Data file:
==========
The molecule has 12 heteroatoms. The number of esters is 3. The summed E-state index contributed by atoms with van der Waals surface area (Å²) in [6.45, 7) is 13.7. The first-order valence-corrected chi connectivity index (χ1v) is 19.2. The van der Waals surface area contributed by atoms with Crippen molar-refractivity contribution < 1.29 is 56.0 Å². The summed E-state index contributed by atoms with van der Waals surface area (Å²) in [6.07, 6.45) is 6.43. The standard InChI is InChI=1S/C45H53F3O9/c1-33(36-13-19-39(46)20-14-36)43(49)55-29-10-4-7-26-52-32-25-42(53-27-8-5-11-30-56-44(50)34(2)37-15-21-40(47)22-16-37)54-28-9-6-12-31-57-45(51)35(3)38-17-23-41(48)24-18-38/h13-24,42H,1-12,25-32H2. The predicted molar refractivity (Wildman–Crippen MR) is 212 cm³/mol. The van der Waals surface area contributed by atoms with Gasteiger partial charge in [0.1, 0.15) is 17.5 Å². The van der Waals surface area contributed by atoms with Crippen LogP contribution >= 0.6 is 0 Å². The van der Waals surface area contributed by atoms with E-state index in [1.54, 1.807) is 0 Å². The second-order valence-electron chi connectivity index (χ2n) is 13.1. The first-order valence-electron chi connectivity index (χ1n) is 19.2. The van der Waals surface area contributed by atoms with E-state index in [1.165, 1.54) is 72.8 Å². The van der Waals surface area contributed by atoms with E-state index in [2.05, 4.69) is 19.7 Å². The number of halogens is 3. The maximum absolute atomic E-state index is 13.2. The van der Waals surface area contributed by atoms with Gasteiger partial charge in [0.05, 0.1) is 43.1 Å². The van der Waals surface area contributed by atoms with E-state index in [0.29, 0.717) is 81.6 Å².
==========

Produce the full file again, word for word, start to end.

The molecule has 12 heteroatoms. The number of esters is 3. The summed E-state index contributed by atoms with van der Waals surface area (Å²) in [6.45, 7) is 13.7. The first-order valence-corrected chi connectivity index (χ1v) is 19.2. The van der Waals surface area contributed by atoms with Crippen molar-refractivity contribution < 1.29 is 56.0 Å². The summed E-state index contributed by atoms with van der Waals surface area (Å²) in [6.07, 6.45) is 6.43. The standard InChI is InChI=1S/C45H53F3O9/c1-33(36-13-19-39(46)20-14-36)43(49)55-29-10-4-7-26-52-32-25-42(53-27-8-5-11-30-56-44(50)34(2)37-15-21-40(47)22-16-37)54-28-9-6-12-31-57-45(51)35(3)38-17-23-41(48)24-18-38/h13-24,42H,1-12,25-32H2. The predicted molar refractivity (Wildman–Crippen MR) is 212 cm³/mol. The van der Waals surface area contributed by atoms with Gasteiger partial charge in [0.1, 0.15) is 17.5 Å². The van der Waals surface area contributed by atoms with Crippen LogP contribution >= 0.6 is 0 Å². The van der Waals surface area contributed by atoms with E-state index in [1.54, 1.807) is 0 Å². The second-order valence-electron chi connectivity index (χ2n) is 13.1. The first-order valence-electron chi connectivity index (χ1n) is 19.2. The van der Waals surface area contributed by atoms with E-state index in [1.165, 1.54) is 72.8 Å². The van der Waals surface area contributed by atoms with E-state index in [2.05, 4.69) is 19.7 Å². The number of halogens is 3. The maximum absolute atomic E-state index is 13.2. The van der Waals surface area contributed by atoms with Gasteiger partial charge in [0.05, 0.1) is 43.1 Å². The van der Waals surface area contributed by atoms with E-state index in [0.29, 0.717) is 81.6 Å².